Scientists are testing the effectiveness of a drug, currently used to treat liver ailments, in slowing down the progression of Parkinson’s disease. After screening 2,000 drugs, researchers from the University of Sheffield in the UK identified ursodeoxycholic acid (UDCA) as the most promising drug to rescue mitochondrial function in Parkinson’s disease.
The clinical trial will assess the safety and tolerability of the drug – which has been used to treat liver disease for over 30 years — in Parkinson’s patients. Scientists hope that the drug will be repositioned to help slow down the progression of the disease.
Parkinson’s disease is a progressive neurological condition severely affects a patient’s quality of life and symptoms include problems with mobility such as walking, coordination or tremor, but can also result in memory loss, low mood or abnormal bowel function. The symptoms of Parkinson’s are mainly due to the loss of dopamine-containing nerve cells in the area of the brain which controls movement.
An important reason why these cells die in the brain of patients with Parkinson’s is due to a malfunction of the cell’s batteries — known as mitochondria. The trial, led by Professor of Movement Disorders Neurology at the Sheffield Insitute for Translational Neuroscience (SITraN) and also an Honorary Consultant Neurologist at Sheffield Teaching Hospitals NHS Foundation Trust, was made possible due to the NIHR Sheffield Biomedical Research Centre (BRC) for Neurological Disorders.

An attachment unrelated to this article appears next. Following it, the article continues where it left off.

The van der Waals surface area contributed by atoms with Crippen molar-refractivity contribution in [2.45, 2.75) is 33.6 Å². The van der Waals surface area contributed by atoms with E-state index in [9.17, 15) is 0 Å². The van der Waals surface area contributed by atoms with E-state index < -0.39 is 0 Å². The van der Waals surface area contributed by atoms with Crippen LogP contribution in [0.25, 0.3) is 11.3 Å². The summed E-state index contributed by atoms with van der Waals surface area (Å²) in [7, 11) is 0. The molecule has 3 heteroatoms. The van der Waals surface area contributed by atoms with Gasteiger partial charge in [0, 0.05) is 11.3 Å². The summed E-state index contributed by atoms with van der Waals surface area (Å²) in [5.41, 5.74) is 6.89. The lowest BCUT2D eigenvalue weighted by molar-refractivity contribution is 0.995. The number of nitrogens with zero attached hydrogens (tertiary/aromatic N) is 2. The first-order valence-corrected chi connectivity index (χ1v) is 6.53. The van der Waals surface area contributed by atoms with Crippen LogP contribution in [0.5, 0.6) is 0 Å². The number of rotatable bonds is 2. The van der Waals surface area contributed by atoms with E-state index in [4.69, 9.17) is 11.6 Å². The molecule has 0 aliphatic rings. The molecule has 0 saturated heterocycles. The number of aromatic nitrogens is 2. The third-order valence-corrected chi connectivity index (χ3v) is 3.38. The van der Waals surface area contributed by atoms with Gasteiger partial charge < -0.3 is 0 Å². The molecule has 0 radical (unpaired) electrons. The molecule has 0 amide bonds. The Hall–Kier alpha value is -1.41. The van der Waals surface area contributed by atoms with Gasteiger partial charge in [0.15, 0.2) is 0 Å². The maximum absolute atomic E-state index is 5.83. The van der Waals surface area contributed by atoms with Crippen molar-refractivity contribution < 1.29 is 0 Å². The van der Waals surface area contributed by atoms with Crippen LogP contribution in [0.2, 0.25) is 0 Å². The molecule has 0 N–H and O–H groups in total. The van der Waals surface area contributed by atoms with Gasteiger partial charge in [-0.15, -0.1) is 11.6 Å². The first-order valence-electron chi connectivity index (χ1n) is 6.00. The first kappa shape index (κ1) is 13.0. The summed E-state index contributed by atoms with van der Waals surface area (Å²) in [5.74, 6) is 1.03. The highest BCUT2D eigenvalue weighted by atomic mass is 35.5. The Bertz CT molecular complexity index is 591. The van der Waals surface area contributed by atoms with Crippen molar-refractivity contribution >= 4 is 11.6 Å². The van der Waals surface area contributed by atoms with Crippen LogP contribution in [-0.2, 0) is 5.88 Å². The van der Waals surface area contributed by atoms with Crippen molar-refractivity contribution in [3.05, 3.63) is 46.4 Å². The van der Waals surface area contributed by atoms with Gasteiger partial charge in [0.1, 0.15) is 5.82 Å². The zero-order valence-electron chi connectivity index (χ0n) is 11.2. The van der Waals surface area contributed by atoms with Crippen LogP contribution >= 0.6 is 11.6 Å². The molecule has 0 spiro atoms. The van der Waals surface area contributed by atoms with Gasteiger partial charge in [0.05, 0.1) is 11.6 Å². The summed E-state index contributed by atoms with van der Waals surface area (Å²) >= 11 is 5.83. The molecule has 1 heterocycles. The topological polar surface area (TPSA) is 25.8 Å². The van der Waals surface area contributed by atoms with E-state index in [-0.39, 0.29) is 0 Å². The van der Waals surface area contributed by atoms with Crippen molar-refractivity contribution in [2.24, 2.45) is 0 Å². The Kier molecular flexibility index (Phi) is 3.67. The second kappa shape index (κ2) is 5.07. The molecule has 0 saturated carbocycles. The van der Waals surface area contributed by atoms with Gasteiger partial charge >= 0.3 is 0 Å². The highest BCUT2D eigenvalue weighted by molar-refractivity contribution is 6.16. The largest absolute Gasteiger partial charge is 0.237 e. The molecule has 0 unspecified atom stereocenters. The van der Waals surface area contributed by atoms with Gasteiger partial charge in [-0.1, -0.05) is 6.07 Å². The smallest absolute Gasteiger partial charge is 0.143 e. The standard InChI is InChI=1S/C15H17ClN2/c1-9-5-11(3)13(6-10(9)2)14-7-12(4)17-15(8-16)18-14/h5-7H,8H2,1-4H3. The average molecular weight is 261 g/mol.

“After nearly a decade of research we are extremely pleased to launch the first clinical trial of UDCA in Parkinson’s patients to see if the drug is safe and tolerated,” said Oliver Bandmann, a professor at the University of Sheffield.
“This is a pilot trial, which if successful, will lead to a bigger study to firmly establish the effectiveness of the treatment to slow down the progression of Parkinson’s,” said Bandmann, who is leading the clinical trial.
“Currently, Parkinson’s is relentlessly progressive but patients tend to respond very well to symptomatic medication in the early stages of the disease,” Bandmann said. “A drug which will slow down the progression of the disease —even after the first few years of diagnosis – would help people to have an improved quality of life for longer,” he said.
The effectiveness of the drug will be assessed with two novel approaches. By using 31P MRI-Spectroscopy (31P-MRS), researchers will be able to quantify the function of the mitochondria to examine whether the drug successfully normalises the function of the brain tissue affected in Parkinson’s.
Specially designed sensors will also be used to measure the effect of UDCA on a patient’s motor impairment. The bio-sensors will be worn by patients at the beginning and end of the trial, giving more effective results than using a clinical scale which may not be objective. Repeat sensor-based objective measurements of motor impairment throughout the trial may also tell researchers whether UDCA might have the potential to slow down the progression of Parkinson’s.